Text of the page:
Typically, the scope and duration of programmes is significantly greater than that of a single project.
Consequently – and in contrast to projects – they demand greater leadership and stakeholder management skills from programme delivery professionals in order to achieve programme success.
Firstly, Programme Managers are required to deal with a far wider range of stakeholders. Many of these stakeholders are (often senior) operational managers from multiple divisions within the organization with conflicting views on the current position and associated problems, the strategy deployed and the planned approach.
Furthermore, the various divisions represented often have differing cultures, so multiple approaches are required to communicate and implement the required changes effectively. When dealing with such diverse aspects of the business, Programme Managers often face the challenge of legitimacy. They need to be able to demonstrate a real understanding of the business along with the ability to articulate the impact and contribution the programme will make to the ongoing and future success of the organization. Programme Managers will need to build and maintain relationships over a much longer period of time, normally equating to several years, to ensure the changes are fully embedded into the organization.
Secondly, the Programme Manager is required to deliver the programme through a complex matrix management structure. Even in organizations with a high level portfolio, programme and project maturity, the Programme Manager will have to provide leadership to both the programme and project teams as they deliver the changes and the operational business units as they go through transformational change. Programme success is predicated on these leadership skills as they determine the level of influence the Programme Manager has across the organization.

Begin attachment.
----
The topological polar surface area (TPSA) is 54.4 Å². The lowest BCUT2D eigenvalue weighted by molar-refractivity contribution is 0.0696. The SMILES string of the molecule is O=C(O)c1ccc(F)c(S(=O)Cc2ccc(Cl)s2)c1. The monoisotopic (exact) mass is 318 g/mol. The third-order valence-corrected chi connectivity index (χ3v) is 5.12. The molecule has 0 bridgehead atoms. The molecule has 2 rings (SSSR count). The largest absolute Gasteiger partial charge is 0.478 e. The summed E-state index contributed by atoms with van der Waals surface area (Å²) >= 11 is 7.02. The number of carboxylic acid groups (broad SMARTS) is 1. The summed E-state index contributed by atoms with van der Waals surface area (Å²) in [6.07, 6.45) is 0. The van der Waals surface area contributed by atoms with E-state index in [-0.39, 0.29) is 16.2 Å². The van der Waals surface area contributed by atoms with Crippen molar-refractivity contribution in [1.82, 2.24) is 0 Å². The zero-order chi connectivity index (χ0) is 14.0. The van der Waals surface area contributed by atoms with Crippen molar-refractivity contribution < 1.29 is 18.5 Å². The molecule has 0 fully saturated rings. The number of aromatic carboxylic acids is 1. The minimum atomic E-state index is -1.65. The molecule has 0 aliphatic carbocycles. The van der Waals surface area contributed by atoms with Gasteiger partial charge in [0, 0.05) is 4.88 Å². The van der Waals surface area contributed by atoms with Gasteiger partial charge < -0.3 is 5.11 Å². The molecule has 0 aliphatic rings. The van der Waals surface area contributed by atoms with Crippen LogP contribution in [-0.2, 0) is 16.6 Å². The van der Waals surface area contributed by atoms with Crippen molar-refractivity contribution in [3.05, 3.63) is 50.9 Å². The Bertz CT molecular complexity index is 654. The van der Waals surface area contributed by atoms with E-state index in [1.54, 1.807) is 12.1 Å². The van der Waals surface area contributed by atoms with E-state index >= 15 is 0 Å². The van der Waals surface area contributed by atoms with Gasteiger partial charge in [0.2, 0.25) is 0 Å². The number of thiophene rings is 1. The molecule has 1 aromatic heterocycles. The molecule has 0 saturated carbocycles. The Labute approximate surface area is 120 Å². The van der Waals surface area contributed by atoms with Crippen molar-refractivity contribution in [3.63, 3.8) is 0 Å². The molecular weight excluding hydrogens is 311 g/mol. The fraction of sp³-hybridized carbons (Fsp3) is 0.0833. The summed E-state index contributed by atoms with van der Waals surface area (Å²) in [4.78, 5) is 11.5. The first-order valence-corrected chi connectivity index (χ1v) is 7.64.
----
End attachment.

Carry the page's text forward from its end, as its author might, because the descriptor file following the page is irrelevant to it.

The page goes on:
A Programme Manager without sufficient stakeholder and leadership skills can easily antagonize the organization, bringing resistance to the programme and significantly reducing the chances of delivering the strategic aims of the programme. Buy-in to the programme is based not just on whether the affected individuals agree with the changes the programme will bring, but also the manner in which the programme is delivered. If the approach leaves a bad taste and lingering distrust across the organization, it will drastically reduce the half-life of engagement and commitment among employees.